– Depression is experiencing episodes of feeling absolutely nothing. No emotions. Nothing happy, sad, anger or even empathy. I’ll just have days where I don’t care about anything.
– Depression is, in contrast to my previous point, experiencing what I call “hyper-emotion.” Too sad. Too livid. Too scared. I’ll sometimes go to bed in tears and I don’t even know why half the time.
While I admit that the majority of this post is geared towards what MY experiences with depression are like, I don’t want this post to solely be about me. As I said earlier, I aim to spread awareness about the illness that is depression. If any of you know someone who is feeling depressed or shows signs of it, take it very seriously, but don’t force anything. If you ask someone to help them and they don’t want to talk to you about it or they don’t respond, respect their decision. Let them come to YOU after that. It’s not that you’re the cause of their suffering or anything like that. It’s just very hard for some of us to open up to even some of our closest connections. If they do come to you for help, do everything in your power to help them feel better and to hopefully find viable solutions, but again, forcing things on to people is a no-no. Try to UNDERSTAND what they’re going through. Listen to what they have to say without interrupting them. Don’t cut corners and just outright tell someone to “quit your whining and go do something about it” or “you’re just making excuses” because they either already tried too many times to count or simply don’t have means to a viable way to go about doing what they want to do.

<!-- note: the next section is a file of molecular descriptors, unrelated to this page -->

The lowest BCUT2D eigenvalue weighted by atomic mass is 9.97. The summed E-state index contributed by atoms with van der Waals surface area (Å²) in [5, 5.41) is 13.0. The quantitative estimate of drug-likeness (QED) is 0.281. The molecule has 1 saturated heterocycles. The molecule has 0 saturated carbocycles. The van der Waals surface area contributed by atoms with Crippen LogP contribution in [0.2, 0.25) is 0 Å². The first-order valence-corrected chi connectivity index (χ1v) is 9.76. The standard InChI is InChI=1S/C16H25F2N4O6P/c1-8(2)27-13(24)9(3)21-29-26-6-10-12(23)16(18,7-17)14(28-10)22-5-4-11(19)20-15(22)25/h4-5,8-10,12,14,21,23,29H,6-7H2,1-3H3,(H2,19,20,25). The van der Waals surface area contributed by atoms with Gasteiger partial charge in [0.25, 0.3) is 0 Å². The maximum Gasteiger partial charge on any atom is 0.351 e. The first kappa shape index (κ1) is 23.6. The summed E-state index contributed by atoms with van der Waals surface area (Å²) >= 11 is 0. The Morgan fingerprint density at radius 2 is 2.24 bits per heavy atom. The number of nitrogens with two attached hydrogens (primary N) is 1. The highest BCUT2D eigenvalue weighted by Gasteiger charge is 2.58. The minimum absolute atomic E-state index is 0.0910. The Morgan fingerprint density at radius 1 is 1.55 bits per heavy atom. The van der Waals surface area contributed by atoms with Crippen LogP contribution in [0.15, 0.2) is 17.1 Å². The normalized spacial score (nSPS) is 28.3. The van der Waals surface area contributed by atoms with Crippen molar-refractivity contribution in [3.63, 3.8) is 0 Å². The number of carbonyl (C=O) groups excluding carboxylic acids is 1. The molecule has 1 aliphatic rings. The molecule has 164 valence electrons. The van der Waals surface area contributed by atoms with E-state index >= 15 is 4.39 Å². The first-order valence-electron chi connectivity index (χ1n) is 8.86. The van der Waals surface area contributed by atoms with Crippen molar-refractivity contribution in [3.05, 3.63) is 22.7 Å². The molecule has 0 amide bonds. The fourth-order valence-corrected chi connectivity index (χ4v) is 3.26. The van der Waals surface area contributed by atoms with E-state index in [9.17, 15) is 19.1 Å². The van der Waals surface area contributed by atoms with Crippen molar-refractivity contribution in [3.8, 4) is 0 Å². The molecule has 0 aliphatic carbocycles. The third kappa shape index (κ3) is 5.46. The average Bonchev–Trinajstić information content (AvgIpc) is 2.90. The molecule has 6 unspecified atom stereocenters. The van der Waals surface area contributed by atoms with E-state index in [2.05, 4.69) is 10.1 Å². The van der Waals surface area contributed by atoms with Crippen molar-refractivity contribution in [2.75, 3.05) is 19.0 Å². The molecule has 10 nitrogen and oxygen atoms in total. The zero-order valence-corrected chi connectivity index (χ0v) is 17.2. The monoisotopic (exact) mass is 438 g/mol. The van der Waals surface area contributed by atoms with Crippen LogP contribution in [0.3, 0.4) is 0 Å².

The most important thing about dealing with us depressed people is to be patient with us. We want to get better, contrary to what you might think. It just takes time, and it takes energy that a lot of us have yet to muster.
TLDR: I have depression. I’m not in an immediate need of help so I kindly ask everyone to not message or call me about it. My life is actually not that bad but I still feel down all the time and it makes me feel horrible. It’s a defining trait of mine despite others telling me that it shouldn’t be because I still fight it just about every day. I feel sluggish, I feel ungrateful, I feel bouts of extreme emotion or absolutely nothing at all. I wish to spread awareness of depression and to ask each and everyone who knows anyone with depression to treat them right and not force them to do anything they don’t want to. Healing takes time.”